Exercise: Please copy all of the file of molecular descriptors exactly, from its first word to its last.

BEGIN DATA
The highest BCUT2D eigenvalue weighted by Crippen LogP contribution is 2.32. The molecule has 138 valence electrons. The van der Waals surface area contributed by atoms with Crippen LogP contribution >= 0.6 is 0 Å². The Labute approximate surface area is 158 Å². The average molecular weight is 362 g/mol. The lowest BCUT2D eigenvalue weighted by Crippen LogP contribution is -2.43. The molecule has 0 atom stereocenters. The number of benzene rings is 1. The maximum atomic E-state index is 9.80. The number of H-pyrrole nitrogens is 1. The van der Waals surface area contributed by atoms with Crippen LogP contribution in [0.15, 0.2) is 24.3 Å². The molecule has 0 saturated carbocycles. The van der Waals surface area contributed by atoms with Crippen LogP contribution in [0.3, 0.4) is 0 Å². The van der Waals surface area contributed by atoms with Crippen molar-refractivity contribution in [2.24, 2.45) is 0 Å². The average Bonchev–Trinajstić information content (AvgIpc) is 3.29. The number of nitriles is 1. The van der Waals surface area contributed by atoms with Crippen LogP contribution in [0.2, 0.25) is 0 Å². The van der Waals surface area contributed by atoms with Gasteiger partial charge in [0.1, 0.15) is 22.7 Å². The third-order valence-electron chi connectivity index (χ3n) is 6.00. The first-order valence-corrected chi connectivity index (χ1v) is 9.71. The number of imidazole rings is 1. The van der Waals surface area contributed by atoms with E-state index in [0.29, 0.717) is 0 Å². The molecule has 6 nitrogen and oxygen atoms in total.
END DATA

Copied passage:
The highest BCUT2D eigenvalue weighted by Crippen LogP contribution is 2.32. The molecule has 138 valence electrons. The van der Waals surface area contributed by atoms with Crippen LogP contribution >= 0.6 is 0 Å². The Labute approximate surface area is 158 Å². The average molecular weight is 362 g/mol. The lowest BCUT2D eigenvalue weighted by Crippen LogP contribution is -2.43. The molecule has 0 atom stereocenters. The number of benzene rings is 1. The maximum atomic E-state index is 9.80. The number of H-pyrrole nitrogens is 1. The van der Waals surface area contributed by atoms with Crippen LogP contribution in [0.15, 0.2) is 24.3 Å². The molecule has 0 saturated carbocycles. The van der Waals surface area contributed by atoms with Crippen LogP contribution in [0.3, 0.4) is 0 Å². The van der Waals surface area contributed by atoms with Crippen molar-refractivity contribution in [2.24, 2.45) is 0 Å². The average Bonchev–Trinajstić information content (AvgIpc) is 3.29. The number of nitriles is 1. The van der Waals surface area contributed by atoms with Crippen LogP contribution in [0.2, 0.25) is 0 Å². The van der Waals surface area contributed by atoms with Gasteiger partial charge in [0.1, 0.15) is 22.7 Å². The third-order valence-electron chi connectivity index (χ3n) is 6.00. The first-order valence-corrected chi connectivity index (χ1v) is 9.71. The number of imidazole rings is 1. The van der Waals surface area contributed by atoms with E-state index in [0.29, 0.717) is 0 Å². The molecule has 6 nitrogen and oxygen atoms in total.